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Life Sci. 1987 Sep 14;41(11):1345-53.

Selected physical and biochemical parameters in the streptozotocin-treated guinea pig: insights into the diabetic guinea pig model.


Since evidence suggests that ascorbic acid deficits may provoke certain diabetic complications, it becomes necessary to develop a diabetic animal model which, like man, is unable to synthesize this vitamin. To this end, the present study monitored the diabetogenic effects of streptozotocin (STZ, 150 mg/kg) in the male guinea pig, a species rarely used in diabetes research. Over a 3-week period, body weight and relative food intake were lower in the STZ group compared to controls. The mean daily water intake and urine volume of the STZ group after 1 week were 175 and 270% of their initial pretreatment values, respectively, while control values were unchanged. The STZ group also exhibited a persistent glycosuria throughout the study. At the end of 3 weeks, aldehyde fuchsin staining of pancreatic beta cell granules (an index of stored insulin) was 58% lower in the STZ group compared to controls. Plasma C-peptide (indicator of insulin secretion) was expressed in human equivalents (mean +/- SEM). C-peptide was reduced in the STZ group (103 +/- 65 pg/ml) compared to controls (549 +/- 96 pg/ml); however, no change in plasma glucose was observed. Plasma ascorbic acid levels also were lower for STZ animals (150 +/- 26 micrograms%) versus controls (410 +/- 28 micrograms%). This study 1) demonstrates a diabetic syndrome in the STZ-treated guinea pig based on a reduced growth rate, beta cell dysfunction, polydipsia, polyuria and glycosuria, and 2) suggests the usefulness of this diabetic model in studies of pathologic mechanisms influenced by ascorbic acid.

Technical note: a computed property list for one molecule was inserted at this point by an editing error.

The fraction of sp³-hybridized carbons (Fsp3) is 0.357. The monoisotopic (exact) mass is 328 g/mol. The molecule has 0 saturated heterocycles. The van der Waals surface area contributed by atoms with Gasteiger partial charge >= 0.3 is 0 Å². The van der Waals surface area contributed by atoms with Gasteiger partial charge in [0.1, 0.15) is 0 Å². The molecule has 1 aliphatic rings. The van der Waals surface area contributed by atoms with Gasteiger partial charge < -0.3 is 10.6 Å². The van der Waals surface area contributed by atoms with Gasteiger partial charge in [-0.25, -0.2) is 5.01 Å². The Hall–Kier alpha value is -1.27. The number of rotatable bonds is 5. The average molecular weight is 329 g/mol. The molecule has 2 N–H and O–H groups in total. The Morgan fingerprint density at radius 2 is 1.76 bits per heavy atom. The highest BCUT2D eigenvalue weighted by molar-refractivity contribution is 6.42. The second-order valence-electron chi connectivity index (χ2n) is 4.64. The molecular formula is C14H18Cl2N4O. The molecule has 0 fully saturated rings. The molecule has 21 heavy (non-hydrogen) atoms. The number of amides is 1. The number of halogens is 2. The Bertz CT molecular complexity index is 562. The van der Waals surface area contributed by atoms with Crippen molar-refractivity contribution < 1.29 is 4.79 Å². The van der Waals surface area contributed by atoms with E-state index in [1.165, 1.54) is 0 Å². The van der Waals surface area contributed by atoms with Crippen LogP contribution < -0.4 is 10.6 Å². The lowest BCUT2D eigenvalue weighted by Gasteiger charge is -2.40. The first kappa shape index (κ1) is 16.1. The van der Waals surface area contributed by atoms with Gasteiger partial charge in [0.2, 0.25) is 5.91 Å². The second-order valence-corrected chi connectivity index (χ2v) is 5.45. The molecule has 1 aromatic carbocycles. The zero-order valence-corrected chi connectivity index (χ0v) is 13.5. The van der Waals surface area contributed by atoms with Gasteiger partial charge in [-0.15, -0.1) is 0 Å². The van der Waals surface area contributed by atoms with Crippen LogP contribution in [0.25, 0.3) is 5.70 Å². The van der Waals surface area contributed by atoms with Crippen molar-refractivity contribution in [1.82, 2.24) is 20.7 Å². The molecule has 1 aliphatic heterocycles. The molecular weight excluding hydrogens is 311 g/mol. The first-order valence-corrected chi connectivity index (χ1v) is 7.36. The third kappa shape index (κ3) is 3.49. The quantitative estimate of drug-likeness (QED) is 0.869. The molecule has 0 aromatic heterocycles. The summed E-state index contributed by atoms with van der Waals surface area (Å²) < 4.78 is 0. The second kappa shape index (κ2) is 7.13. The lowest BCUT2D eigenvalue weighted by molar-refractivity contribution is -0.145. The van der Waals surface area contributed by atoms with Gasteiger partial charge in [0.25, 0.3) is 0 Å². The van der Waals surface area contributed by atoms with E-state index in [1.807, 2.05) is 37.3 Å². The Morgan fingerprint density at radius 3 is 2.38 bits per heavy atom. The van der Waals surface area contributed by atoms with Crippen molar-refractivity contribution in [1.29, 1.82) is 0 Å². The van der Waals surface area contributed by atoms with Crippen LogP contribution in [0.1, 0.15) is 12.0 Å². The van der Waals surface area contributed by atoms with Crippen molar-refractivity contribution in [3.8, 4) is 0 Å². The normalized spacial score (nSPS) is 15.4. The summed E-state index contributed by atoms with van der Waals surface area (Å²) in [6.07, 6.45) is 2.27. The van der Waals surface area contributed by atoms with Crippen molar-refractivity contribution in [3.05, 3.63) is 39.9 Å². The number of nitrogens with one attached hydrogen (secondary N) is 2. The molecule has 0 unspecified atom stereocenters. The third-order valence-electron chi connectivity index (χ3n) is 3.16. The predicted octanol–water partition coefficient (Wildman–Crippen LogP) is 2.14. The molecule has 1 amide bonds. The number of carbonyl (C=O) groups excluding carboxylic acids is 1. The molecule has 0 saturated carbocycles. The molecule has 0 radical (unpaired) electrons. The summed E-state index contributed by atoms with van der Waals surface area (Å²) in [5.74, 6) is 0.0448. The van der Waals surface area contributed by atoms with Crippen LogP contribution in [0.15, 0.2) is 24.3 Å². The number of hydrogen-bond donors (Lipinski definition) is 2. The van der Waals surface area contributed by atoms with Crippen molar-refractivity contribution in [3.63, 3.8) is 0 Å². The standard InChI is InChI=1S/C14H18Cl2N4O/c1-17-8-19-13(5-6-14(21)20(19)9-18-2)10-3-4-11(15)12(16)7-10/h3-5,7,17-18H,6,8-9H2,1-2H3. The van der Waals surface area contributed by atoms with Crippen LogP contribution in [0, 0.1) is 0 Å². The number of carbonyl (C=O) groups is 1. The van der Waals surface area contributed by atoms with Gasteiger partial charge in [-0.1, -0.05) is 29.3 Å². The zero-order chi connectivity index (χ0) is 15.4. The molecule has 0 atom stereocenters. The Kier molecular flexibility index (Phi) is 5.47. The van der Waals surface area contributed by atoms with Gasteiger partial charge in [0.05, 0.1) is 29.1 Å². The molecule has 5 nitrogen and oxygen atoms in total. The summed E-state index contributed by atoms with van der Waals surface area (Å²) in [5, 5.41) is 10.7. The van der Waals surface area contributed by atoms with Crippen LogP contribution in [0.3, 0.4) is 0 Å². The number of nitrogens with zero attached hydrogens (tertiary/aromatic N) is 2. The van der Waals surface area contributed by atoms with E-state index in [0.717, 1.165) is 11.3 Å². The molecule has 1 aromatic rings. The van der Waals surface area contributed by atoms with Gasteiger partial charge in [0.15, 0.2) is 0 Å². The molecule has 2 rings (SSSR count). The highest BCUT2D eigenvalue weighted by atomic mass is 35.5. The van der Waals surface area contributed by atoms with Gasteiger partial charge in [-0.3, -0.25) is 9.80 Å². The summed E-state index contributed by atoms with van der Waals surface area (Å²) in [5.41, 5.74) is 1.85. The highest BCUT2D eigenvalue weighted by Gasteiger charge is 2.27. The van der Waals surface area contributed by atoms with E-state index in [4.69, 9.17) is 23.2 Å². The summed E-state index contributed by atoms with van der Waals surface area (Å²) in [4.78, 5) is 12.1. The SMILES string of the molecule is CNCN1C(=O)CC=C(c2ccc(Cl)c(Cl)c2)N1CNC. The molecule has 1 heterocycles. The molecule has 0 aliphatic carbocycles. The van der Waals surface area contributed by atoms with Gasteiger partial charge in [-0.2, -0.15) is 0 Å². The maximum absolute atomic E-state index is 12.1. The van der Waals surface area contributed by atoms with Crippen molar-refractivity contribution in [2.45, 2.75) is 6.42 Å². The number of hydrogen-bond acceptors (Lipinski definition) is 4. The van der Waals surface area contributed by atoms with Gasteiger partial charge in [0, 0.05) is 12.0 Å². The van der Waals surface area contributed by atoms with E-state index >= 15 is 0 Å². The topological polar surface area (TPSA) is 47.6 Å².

[Indexed for MEDLINE]

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